In the past, those who engaged in American Frontier Rough and Tumble, scufflin’, illegal boxing, boom battle or any of the various and sundry endeavors that involved an all-in melee format that was truly no-holds-barred and no-strikes-off-the-table were intimately familiar with the concept of using the entire body as a weapon. Let’s focus on one of those weapons: the shoulder, a tool that’s often overlooked by modern martial artists.
Because of obvious range restrictions, the shoulder is part of your closed-quarters arsenal. (In deference to the origin of the term, I call it “closed quarters” in the piratical naval-melee sense. I prefer not to use the modern evolution of “close quarters.” Yeah, I’m that guy, a stickler for details.)There are three broad ways to use the shoulder in closed quarters: slams, butts and grinds. There are just two attack paths: inward and upward. First, let’s examine a drill that will enable you to find your power with your shoulder, after which we’ll traipse into specifics.
Mission No. 1 is to reverse-engineer the shoulder slam from a strike you may know inside and out: the hammer hook. For those who haven’t learned it, the technique starts when you raise your lead elbow so the arm is parallel to the floor. The elbow maintains a strict 90-degree bend that essentially locks the limb into one fused piece of bone.
Next, you hinge as you pivot on the ball of your rear foot. You fire the technique from the toes of your lead foot and turn your body as a unit to the inside. Your shoulders, chest and hips all must turn as one. The movement of the entire body drives the fused-elbow hammer hook home.
To better understand the mechanics of the move, take it to the heavy bag and knock out a few rounds. You’ll quickly see the logic of “fusing.”
Next, take a step closer to the heavy bag so you’re in range for a closed-quarters clinch. Then you can perform what’s known as the slam-the-door drill. (I find that in the beginning, omitting the punch helps seat the skill.)Think of your upper body as a door and your rear foot as the hinge. Envision “slamming the door” — your chest — by driving off the toes of your lead foot. Drive hard, slamming the door/chest with maximum viciousness. Don’t forget to use the fused-body mechanics described earlier.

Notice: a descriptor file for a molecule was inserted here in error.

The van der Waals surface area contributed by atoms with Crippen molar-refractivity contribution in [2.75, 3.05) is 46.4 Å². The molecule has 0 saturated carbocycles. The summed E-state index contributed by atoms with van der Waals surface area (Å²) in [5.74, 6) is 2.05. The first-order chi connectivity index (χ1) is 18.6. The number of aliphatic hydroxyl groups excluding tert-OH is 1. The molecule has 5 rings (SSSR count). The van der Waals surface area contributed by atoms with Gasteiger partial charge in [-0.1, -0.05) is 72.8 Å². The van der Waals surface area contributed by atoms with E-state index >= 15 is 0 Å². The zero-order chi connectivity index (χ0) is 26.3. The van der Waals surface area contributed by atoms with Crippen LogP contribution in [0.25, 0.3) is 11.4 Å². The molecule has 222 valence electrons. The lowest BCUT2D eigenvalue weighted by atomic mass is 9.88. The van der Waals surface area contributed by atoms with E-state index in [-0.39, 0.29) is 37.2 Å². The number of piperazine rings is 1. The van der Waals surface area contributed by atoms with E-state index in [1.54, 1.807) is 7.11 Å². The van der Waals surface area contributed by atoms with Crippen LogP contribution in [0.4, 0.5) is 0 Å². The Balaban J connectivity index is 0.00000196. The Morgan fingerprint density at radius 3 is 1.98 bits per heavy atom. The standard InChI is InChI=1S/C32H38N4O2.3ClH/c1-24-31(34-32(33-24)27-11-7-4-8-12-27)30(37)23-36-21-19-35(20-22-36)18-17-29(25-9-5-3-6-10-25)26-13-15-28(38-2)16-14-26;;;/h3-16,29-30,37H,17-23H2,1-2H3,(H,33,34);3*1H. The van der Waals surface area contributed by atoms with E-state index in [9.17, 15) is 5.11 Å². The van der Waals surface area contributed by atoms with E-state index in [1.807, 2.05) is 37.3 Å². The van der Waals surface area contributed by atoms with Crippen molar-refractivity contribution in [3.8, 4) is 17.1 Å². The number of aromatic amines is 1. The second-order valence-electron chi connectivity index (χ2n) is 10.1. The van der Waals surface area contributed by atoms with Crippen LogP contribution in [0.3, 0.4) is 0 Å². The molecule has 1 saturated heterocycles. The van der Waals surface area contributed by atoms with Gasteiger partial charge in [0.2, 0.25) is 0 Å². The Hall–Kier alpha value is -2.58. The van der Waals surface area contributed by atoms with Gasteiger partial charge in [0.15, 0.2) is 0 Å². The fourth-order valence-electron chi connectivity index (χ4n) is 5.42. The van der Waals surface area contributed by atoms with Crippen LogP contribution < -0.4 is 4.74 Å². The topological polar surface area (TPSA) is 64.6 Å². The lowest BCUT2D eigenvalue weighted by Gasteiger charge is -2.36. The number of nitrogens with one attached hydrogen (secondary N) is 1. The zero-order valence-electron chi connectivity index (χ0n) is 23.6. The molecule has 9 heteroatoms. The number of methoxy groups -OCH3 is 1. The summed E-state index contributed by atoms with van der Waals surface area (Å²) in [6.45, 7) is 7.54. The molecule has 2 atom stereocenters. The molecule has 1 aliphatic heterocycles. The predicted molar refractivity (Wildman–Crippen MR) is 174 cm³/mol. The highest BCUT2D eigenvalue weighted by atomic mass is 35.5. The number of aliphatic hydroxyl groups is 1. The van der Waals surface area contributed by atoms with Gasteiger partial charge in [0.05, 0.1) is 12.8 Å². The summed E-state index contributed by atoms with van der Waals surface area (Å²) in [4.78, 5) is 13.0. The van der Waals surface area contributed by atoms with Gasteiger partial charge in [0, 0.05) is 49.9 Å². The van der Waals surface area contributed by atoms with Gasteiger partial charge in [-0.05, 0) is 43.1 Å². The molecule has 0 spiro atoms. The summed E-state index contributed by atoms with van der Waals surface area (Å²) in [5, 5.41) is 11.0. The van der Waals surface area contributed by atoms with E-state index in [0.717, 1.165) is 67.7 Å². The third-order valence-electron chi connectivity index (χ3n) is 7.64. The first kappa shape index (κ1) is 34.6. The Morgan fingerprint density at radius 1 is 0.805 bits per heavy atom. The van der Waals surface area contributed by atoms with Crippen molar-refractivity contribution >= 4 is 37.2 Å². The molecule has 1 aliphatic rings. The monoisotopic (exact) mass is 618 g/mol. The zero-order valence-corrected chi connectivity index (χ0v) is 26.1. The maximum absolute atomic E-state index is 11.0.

Once you have slamming-the-door down pat, you’ll have a more fearsome hammer hook in your possession, along with a powerful shoulder slam should you elect to strike with your shoulder — which you should.
As I mentioned, butting with the shoulder also is performed from the closed-quarters clinch. Whereas the shoulder slam is a strike of power that travels along an inward path, the shoulder butt is a shorter, choppier shot.
Envision yourself effecting a series of quick inward pops using a relatively loose shoulder as the striking implement. Executing two or three in a row is usually ideal. Shoulder butts such as this are often used to wear down an opponent — or to set up a better striking angle or an insertion for an underhook clinch.
You also can deliver the shoulder butt along an upward angle. Keeping the same loose shoulder, you can deliver two or three good pops to aid whatever follow-up technique you wish to set up. Resist the urge to make it a power shot by extending your legs. Why? Because doing so will raise your base and render you “light,” making you vulnerable to a sweep or takedown.
Shoulder grinds are most often used by grapplers on the horizontal plane, but when your opponent is against the vertical of a fence, wall or parked car, you can use it, as well. The grind entails using your shoulder to crunch your foe’s chin, jaw and/or teeth as you wear out his body with your hands or set up his legs for a topple. You apply pressure, and the backstop prevents him from evading it.
As you can see from examining these three methods of attack, the shoulder can be a fearsome addition to your arsenal, whether it’s aimed at street defense or MMA. This brief journey into the realm of the shoulder omitted setups, follow-ups and a couple of other shoulder tools; I’ll leave those for you to discover in your training.
Mark Hatmaker’s website isextremeselfprotection.com.
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